Gov. Spencer Cox of Utah signed a bill on Saturday that blocks minors from receiving gender-transition health care, the first such measure in the country this year in what is expected to be a wave of legislation by state lawmakers to restrict transgender rights.
The law prohibits transgender youth in the state from receiving gender-affirming surgery and places an indefinite ban on hormone therapy, with limited exceptions.
Mr. Cox, a Republican, said in a statement that banning these treatments was necessary until more research could be done on their long-term effects.
“While we understand our words will be of little comfort to those who disagree with us, we sincerely hope that we can treat our transgender families with more love and respect as we work to better understand the science and consequences behind these procedures,” the governor said.
Leading medical groups, including the American Medical Association, the American Psychiatric Association and the American Academy of Pediatrics, have rejected claims that gender-affirming care is harmful to transgender children or adults.
On Being Transgender in America
- G.O.P.’s Anti-Transgender Push: Republican state lawmakers are pushing more sweeping anti-transgender bills than ever before, including bans on transition care for young adults up to 26.
- At School: Educators are facing new tensions over whether they should tell parents when students change their name, pronouns or gender expression at school.
- Feeling Unsafe: Intimidation and violence against gay and transgender Americans has spread this year — driven heavily, extremism experts say, by increasingly inflammatory political messaging.
- Puberty Blockers: These drugs can ease anguish among young transgender people and buy time to weigh options. But concerns are growing about their long-term effects.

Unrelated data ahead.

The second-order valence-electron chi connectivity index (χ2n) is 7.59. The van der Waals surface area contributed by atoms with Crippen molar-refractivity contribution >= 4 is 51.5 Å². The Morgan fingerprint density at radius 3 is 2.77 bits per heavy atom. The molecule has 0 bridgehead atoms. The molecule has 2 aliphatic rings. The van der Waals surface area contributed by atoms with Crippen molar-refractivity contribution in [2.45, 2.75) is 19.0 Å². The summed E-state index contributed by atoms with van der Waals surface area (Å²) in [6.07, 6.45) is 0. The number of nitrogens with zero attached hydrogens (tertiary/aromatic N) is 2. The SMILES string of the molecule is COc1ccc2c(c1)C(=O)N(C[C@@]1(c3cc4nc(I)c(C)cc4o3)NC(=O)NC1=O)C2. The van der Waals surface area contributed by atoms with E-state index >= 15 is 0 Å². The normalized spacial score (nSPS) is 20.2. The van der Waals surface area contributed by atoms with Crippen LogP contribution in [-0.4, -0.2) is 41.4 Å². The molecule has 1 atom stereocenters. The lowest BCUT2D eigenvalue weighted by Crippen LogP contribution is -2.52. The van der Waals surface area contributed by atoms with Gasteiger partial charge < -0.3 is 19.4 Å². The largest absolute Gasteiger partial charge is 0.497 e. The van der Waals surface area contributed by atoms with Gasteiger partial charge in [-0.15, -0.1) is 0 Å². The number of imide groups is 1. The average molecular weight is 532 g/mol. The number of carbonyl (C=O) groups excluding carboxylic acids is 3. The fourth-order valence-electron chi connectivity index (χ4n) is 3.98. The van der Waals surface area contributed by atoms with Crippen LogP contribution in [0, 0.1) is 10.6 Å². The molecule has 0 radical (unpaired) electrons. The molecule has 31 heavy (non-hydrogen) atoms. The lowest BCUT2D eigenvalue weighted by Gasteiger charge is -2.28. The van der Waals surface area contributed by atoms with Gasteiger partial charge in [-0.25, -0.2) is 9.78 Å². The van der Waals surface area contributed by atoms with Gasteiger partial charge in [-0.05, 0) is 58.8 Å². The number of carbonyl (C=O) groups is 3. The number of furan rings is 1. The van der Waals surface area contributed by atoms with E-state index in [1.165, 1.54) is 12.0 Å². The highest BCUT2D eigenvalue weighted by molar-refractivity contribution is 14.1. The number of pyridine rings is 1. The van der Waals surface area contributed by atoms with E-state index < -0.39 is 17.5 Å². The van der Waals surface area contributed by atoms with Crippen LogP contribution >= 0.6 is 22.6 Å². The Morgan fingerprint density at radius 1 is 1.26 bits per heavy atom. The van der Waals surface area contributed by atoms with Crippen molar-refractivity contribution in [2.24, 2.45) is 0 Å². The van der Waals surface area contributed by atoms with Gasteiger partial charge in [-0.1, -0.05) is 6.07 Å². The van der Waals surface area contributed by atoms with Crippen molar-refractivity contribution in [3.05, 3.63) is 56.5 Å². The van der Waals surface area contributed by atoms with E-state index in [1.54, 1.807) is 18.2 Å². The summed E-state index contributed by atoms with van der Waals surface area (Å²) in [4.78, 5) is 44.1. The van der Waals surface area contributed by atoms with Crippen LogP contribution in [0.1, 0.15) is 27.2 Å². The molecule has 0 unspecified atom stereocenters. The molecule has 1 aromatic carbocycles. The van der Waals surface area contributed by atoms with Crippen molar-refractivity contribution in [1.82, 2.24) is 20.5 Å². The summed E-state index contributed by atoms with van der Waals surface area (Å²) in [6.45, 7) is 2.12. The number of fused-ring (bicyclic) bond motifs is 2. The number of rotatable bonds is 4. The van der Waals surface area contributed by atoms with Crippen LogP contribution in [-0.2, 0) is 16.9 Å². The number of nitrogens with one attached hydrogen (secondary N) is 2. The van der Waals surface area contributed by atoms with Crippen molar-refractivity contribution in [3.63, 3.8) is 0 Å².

A small group of medical professionals has raised concerns that puberty blockers, one form of this care, might have long-term effects on bone density.
The A.C.L.U. of Utah said the state’s new law violated due process and equal protection rights guaranteed by the Constitution. “In this case, legislators and the governor claim to have concern for Utah’s youth but ignore the medical professionals who care for them, the parents who love them and the young people themselves,” Aaron Welcher, a spokesman, said.
Governor Cox was one of two Republican governors last year to veto a bill that would have barred transgender students from participating in girls’ sports. At the time, he cited the high rates of suicide among transgender youth and acknowledged the concerns of transgender advocates that the bill would adversely affect the mental health of transgender children.
After that measure had been passed by the Legislature, Mr. Cox addressed the transgender community in a news conference, saying: “We care about you. We love you. It’s going to be OK.”
The Utah Legislature later overrode the governor’s veto.
On Saturday, Mr. Cox praised the recent bill’s sponsor, State Senator Michael Kennedy, a Republican and family practice physician, who said in a meeting last week of the Utah House Health and Human Services Committee that allowing such treatments represented “a radical and dangerous push for children to enter this version of health care.”
Utah joined four states — Alabama, Arkansas, Arizona and Tennessee — that have enacted laws restricting transgender youth’s access to gender-transition care. Federal judges in Arkansas and Alabama have temporarily blocked enforcement of those measures pending the outcome of lawsuits.
In Texas, Gov. Greg Abbott established similar restrictions last year without the help of the state’s Legislature, instructing the state’s health agencies to classify gender-affirming health care as “child abuse” and authorizing investigations of families seeking that treatment. The state Supreme Court temporarily blocked the governor and attorney general from ordering investigations, but the injunction applied only to the families who had sued and did not block the law’s enforcement entirely.
This year, Republican lawmakers have proposed more than 150 bills in at least 25 states restricting the rights of transgender people.
More than a dozen bills focus on blocking transgender youth from receiving surgical or hormonal treatment for gender dysphoria — a distress over the mismatch of their birth sex and gender identity.
Lawmakers in Oklahoma and South Carolina have proposed criminalizing all gender- affirming health care for transgender people under 26 years old. Bills in Kansas and Mississippi would ban such care up to age 21.
Maggie Astor and Eduardo Medina contributed reporting.